Every Thursday for three years my mom has watched my children at her house. The routine we have is simple and consistent, with my wife Erin dropping them off in the morning, and me picking them up in the afternoon. So on Thursday July 9th, 2009, I wasn’t expecting anything out of the ordinary when I drove from work to my mom’s house to pick them up.  It seemed just like every other Thursday we’ve experienced the past three years.

I’ve been a Christian for almost ten years now and during that span I have experienced many different aspects of God’s love. What drew me to Jesus 10 years ago was the mystery, the questions and the paradoxes. I was fed up with formulas and scripted answers, and was struck by the awe and wonder of what I was discovering in Jesus. What I believe now, more than I did at the beginning, is that Jesus doesn’t invite me to have all the answers, he just asks me to trust him and to journey with him, questions and all.

One question that I’ve been asking to God for years is why my older sister has been unable to get pregnant and have children of her own. For seven years she and her husband journeyed through doctors visits, infertility treatments, the birth of numerous children around them (including my two sons), the news that it was improbable they would ever have children naturally, the beginning of an international adoption process and the hurtful stigma our culture places on women unable (or unwilling) to have children.

I know that God doesn’t answer every prayer and I’m okay with that.  I know the world and God is much more complicated than I can wrap my head around. At the same time I, and others, were hoping and praying and wishing deeply that God might provide the miracle we all wanted for her. Over the years there was numerous times when my sister and I would discuss how she was doing and what she was feeling at that moment. At times our conversations were filled with tears and at other times filled with smiles and a sense of hopefulness that denied reality. I heard her express frustration, anger and sadness. I also heard her express trust, faithfulness and strength as she journeyed through it all.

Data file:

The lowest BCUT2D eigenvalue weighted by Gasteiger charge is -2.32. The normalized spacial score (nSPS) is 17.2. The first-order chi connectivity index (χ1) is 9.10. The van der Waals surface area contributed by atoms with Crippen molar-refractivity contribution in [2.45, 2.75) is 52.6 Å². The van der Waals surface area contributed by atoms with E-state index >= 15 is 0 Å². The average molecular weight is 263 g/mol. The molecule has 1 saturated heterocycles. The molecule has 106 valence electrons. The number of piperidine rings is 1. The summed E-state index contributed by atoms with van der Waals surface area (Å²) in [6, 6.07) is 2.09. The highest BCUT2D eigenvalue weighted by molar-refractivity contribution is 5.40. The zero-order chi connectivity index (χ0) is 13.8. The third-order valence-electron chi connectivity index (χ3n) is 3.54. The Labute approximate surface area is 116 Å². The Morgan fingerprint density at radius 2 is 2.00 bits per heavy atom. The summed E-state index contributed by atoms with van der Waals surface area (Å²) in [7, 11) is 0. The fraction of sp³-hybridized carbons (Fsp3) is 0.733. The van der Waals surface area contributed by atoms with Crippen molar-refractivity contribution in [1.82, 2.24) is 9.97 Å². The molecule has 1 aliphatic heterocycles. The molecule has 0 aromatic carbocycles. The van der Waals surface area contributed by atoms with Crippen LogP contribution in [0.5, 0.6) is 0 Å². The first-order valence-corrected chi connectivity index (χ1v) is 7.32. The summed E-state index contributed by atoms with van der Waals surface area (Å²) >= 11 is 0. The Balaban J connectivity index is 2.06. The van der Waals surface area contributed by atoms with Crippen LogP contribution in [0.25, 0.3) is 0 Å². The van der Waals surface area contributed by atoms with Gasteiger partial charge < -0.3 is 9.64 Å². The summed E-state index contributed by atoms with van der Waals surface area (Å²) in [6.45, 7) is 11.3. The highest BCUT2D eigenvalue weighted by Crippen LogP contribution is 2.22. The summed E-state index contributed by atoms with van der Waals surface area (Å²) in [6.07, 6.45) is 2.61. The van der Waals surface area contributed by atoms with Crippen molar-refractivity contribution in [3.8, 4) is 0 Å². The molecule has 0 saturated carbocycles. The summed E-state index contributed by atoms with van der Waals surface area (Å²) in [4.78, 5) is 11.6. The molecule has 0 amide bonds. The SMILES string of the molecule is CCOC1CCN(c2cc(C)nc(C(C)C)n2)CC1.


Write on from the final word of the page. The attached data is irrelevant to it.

I was late, that is sort of all I remember as I walked into my mom’s house. I was singularly focused on grabbing my boys and all their stuff, throwing them in the car and getting them home for their naps.  My two beautiful boys greeted me from my mom’s dining table, full of unopened mail, fake flowers, kids toys and remnants of their lunch. My oldest son, Ezra, happily greeted me by showing off his dessert, a handful of bright white and green M&M’s. My youngest, Koen, sat in his chair with a huge smile barely visible behind his mac and cheese face. As I began packing up all their stuff, my sister burst through the front door with all the exuberance that usually follows her. She came storming right to me, stopped just short of me, grabbed my hands, placed them on her stomach and said the three words that still ring in my head today, “I am pregnant!”.

This decade has been full of a lot of things for me. At the beginning of the decade I was just graduating from college. I celebrate the end of this decade with a beautiful wife and two sons. And in between then and now, grateful for numerous joy filled and memorable experiences. But what will mark this decade for me is not all that I have experienced already, but what I am about to experience three short months into this new decade. On that day, sometime in March, I will be greeting my niece into this world. With each moment between now and then filled with awe, disbelief and thankfulness for the miracle baby that grows inside my sister. 

What's next? A brighter future for some, or all?

Posted by: Neeraj Mehta Updated: December 11, 2009 - 10:06 AM